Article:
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A simulator of the human head rotation.

Abstract: The article deals with design of a device for simulation of human head rotation. This device is used for testing sensors of angular rotation which are used for measuring human head rotation. Firstly, parameters of human head rotation are discussed. Then hardware is chosen based on these parameters. At the end communication with tested sensors is solved

Key words: head rotation, simulator, inertial sensors


The idea to create a device to simulate the rotation of a human head arose from the requirement to select a sensor to detect head rotation in virtual reality glasses. Rotation of an operator head is transferred to rotation of a camera on a robot. The requirements satisfy accelerometers, gyroscopes and magnetometers. Commercially available inertial measurement units (IMU) include a combination of these sensors together with the evaluation. Most of them are designed more for the inertial navigation. Measurement of human head rotation is slightly different.

The main differences are:

* Wide dynamic range of measurement. From very slow movements to very rapid changes in the head position.

* The absence of translational motion.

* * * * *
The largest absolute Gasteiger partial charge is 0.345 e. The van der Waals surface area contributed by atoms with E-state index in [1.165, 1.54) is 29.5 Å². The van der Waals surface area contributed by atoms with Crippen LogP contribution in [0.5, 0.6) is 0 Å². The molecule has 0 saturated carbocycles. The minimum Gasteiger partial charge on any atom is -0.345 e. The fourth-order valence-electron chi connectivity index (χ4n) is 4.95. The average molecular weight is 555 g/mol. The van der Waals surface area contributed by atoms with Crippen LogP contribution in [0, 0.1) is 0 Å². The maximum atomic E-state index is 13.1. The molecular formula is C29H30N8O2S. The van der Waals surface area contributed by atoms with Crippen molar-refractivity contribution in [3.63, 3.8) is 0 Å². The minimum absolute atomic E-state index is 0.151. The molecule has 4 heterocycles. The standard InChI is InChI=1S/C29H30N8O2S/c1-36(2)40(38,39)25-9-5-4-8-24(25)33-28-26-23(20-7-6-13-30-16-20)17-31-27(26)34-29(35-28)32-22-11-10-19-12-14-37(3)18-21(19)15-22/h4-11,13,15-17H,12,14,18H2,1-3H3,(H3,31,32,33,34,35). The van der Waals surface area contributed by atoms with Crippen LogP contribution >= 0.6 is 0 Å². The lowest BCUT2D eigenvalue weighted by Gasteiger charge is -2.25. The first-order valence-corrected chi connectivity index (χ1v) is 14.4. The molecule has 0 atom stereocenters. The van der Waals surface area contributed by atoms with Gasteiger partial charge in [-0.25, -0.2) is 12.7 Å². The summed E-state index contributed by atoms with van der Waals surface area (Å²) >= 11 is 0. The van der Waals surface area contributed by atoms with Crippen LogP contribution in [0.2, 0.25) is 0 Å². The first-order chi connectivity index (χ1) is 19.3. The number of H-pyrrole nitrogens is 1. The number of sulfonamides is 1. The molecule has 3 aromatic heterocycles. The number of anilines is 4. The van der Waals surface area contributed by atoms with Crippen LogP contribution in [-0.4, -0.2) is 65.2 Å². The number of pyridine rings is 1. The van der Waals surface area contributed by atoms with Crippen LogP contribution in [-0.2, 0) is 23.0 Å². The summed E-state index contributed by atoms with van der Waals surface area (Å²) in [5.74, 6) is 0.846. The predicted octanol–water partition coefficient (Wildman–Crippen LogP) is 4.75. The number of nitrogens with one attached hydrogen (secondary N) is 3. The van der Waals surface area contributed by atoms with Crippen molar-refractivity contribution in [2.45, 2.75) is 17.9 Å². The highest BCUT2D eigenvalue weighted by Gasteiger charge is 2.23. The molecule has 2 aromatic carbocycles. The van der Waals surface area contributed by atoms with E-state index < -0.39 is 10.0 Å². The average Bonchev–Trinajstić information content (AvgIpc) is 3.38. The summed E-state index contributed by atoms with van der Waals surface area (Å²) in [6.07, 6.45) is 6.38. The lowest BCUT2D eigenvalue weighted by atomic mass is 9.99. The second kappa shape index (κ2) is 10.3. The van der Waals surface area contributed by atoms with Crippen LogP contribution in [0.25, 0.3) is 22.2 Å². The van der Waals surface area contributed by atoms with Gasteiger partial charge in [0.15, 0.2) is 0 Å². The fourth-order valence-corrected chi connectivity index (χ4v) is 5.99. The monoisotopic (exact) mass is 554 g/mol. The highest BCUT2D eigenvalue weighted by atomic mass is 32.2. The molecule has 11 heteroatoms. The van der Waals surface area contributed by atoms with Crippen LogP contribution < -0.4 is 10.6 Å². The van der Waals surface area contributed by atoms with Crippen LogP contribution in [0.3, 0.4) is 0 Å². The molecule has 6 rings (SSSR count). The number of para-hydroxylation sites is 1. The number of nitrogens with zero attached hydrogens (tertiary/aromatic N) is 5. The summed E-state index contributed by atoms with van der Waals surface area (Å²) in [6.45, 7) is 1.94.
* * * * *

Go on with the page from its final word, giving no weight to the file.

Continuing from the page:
It is obvious that not every sensor of angular rotation is suitable for the measurement of human head rotation. The device for simulating human head rotation gives a tool for testing and comparing different types of sensors and different types of evaluation algorithms.


Before we start designed the simulator, we have to know the basic parameters of human head rotation. The most important parameter is a maximal angular acceleration that a human head can achieve.

We designed an experiment to determine the maximal angular acceleration of the human head. We installed a rotation encoder on a helmet and done some measurements. Results one of these measurements is on Fig. 1. A person looking left and right as fast as he could during the measurement.

First graph on Fig. 1 represents angle of rotation, second graph angular velocity and last graph angular acceleration. Angular velocity was obtained derivation of rotation angle and angular acceleration derivation of angular velocity.

The Fig. 1 shows that the maximal angular acceleration is 40000 [degrees]/[s.sup.2]. The simulator should therefore be able to achieve such acceleration.



The movement of the human head is very specific issue.

The dynamic range of motion is large and to describe the rotation of the human head is required three-axis rotation system. If we increase dynamic range of the device, the sizes of required motors increase too and cost of three-axis rotation system increases rapidly.

Therefore, we chose two-axis rotation system. One axis represents head movement by looking left and right. Second axis represents head movement by looking up and down. It is simplification but sufficient. The camera on the robot is usually mounted on two axes. The block scheme of the simulator is on Fig. 2.

Motor M1 simulates head movement by looking up and down and motor M2 simulates head movement by looking left and right.